This lesson uses a real life approach to exploring the use of Greatest Common Factors (GCF). The students will utilize math practice standards as they analyze math solutions and explain their own solutions.

Type: Lesson Plan

Factoring out the Greatest:

This lesson teaches students how to find the GCF and LCM by factoring. This is a different method than is normally seen in textbooks. This method easily leads into solving GCF word problems and using the distributive property to express a sum of two whole numbers.

Type: Lesson Plan

Prime Factorization - From Fingerprints to Factorprints:

This activity provides an introduction to composite numbers and prime numbers through factorization.

Type: Lesson Plan

The purpose of this task is to gain a better understanding of factors and common factors. Students should use the distributive property to show that the sum of two numbers that have a common factor is also a multiple of the common factor.

Bake Sale:

The purpose of this task requires students to apply the concepts of factors and common factors in a context. A version of this task could be adapted into a teaching task to help motivate the need for the concept of a common factor.

Multiples and Common Multiples:

This problem uses the same numbers and asks similar mathematical questions as "The Florist Shop" file, but that task requires students to apply the concepts of multiples and common multiples in a context.

The Florist Shop:

Students are asked to solve a real-world problem involving common multiples.

Factors and Common Factors:

This problem uses the same numbers and asks essentially the same mathematical questions as "Bake Sale," but that task requires students to apply the concepts of factors and common factors in a context.

## Tutorial

Least Common Multiple Exercise:

This video demonstrates the prime factorization method to find the lcm (least common multiple).

Type: Tutorial

## Video/Audio/Animation

LCM and GCF word problems:

Here we have a couple of word problems--one searching for the least common multiple and the other for the greatest common factor.

Type: Video/Audio/Animation

## Virtual Manipulatives

Factor Tree:

This virtual manipulative will help the students in exploring the prime factorization of numbers and see how to use the factorization of a pair of numbers to find the greatest common factor (GCF) and the least common factor (LCM). In the manipulative, the number pairs are presented randomly, so that a student returning to the factor tree will most likely begin with a pair of numbers not seen before.

Type: Virtual Manipulative

Factor Trees :

This virtual manipulative allows students to find the prime factorization of numbers by completing factor trees. Then they may use a venn diagram to sort the prime factors to find the greatest common factor and the least common multiple.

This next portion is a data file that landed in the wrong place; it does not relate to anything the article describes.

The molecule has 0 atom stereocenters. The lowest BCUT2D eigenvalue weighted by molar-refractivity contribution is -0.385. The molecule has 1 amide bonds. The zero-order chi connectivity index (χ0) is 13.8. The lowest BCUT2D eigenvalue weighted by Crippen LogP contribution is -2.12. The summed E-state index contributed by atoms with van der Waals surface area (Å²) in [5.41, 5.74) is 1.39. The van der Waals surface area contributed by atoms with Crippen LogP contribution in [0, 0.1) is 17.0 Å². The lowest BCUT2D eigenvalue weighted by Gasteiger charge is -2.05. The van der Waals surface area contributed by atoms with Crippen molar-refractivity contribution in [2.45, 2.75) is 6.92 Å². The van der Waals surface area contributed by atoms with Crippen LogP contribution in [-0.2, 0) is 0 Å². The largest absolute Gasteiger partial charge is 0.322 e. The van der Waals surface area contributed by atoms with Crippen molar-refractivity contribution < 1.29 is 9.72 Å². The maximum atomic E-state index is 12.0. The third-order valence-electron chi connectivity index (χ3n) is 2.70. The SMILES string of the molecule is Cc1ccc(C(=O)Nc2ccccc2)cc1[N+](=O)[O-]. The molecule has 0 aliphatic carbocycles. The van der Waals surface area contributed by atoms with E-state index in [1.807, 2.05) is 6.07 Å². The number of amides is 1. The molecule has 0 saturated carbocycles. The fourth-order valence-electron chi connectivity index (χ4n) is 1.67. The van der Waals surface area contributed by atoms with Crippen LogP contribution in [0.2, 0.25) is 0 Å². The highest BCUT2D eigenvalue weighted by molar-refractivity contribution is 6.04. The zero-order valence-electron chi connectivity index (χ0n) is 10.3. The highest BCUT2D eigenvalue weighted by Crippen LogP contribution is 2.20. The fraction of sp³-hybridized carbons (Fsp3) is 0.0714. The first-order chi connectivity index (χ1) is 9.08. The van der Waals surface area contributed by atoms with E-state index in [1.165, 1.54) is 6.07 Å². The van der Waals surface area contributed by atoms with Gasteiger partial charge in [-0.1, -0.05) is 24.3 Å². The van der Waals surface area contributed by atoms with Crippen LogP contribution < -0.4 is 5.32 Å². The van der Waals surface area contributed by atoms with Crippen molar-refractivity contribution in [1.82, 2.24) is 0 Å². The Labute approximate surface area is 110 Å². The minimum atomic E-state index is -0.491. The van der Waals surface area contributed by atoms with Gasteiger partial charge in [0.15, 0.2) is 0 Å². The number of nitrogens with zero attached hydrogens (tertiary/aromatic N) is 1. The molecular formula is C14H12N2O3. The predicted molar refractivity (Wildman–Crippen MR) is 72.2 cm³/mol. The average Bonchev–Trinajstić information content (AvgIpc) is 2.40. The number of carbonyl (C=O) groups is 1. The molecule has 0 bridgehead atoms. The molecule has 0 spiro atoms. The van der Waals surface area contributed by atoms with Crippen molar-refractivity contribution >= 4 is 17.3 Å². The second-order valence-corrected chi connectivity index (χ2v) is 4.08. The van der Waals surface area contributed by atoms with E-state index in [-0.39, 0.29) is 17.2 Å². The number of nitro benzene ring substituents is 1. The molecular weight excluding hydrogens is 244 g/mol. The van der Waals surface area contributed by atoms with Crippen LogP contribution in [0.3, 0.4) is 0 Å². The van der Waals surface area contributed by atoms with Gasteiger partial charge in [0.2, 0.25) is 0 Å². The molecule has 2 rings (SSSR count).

Type: Virtual Manipulative

## MFAS Formative Assessments

Greatest Common Factors:

Students are given two whole numbers less than or equal to 100 and asked to find the greatest common factor.

Least Common Multiples:

Students are asked to find the least common multiple of 8 and 12 and to explain how they found their answers.

Using the Distributive Property:

Students are asked to rewrite 36 + 42 in the form a(b + c) where a is the greatest common factor of 36 and 42.

## Student Resources

Vetted resources students can use to learn the concepts and skills in this benchmark.

The purpose of this task is to gain a better understanding of factors and common factors. Students should use the distributive property to show that the sum of two numbers that have a common factor is also a multiple of the common factor.

The Florist Shop:

Students are asked to solve a real-world problem involving common multiples.

## Tutorial

Least Common Multiple Exercise:

This video demonstrates the prime factorization method to find the lcm (least common multiple).

Type: Tutorial

## Virtual Manipulative

Factor Tree:

This virtual manipulative will help the students in exploring the prime factorization of numbers and see how to use the factorization of a pair of numbers to find the greatest common factor (GCF) and the least common factor (LCM). In the manipulative, the number pairs are presented randomly, so that a student returning to the factor tree will most likely begin with a pair of numbers not seen before.

Type: Virtual Manipulative

## Parent Resources

Vetted resources caregivers can use to help students learn the concepts and skills in this benchmark.

The purpose of this task is to gain a better understanding of factors and common factors. Students should use the distributive property to show that the sum of two numbers that have a common factor is also a multiple of the common factor.

Bake Sale:

The purpose of this task requires students to apply the concepts of factors and common factors in a context. A version of this task could be adapted into a teaching task to help motivate the need for the concept of a common factor.

The Florist Shop:

Students are asked to solve a real-world problem involving common multiples.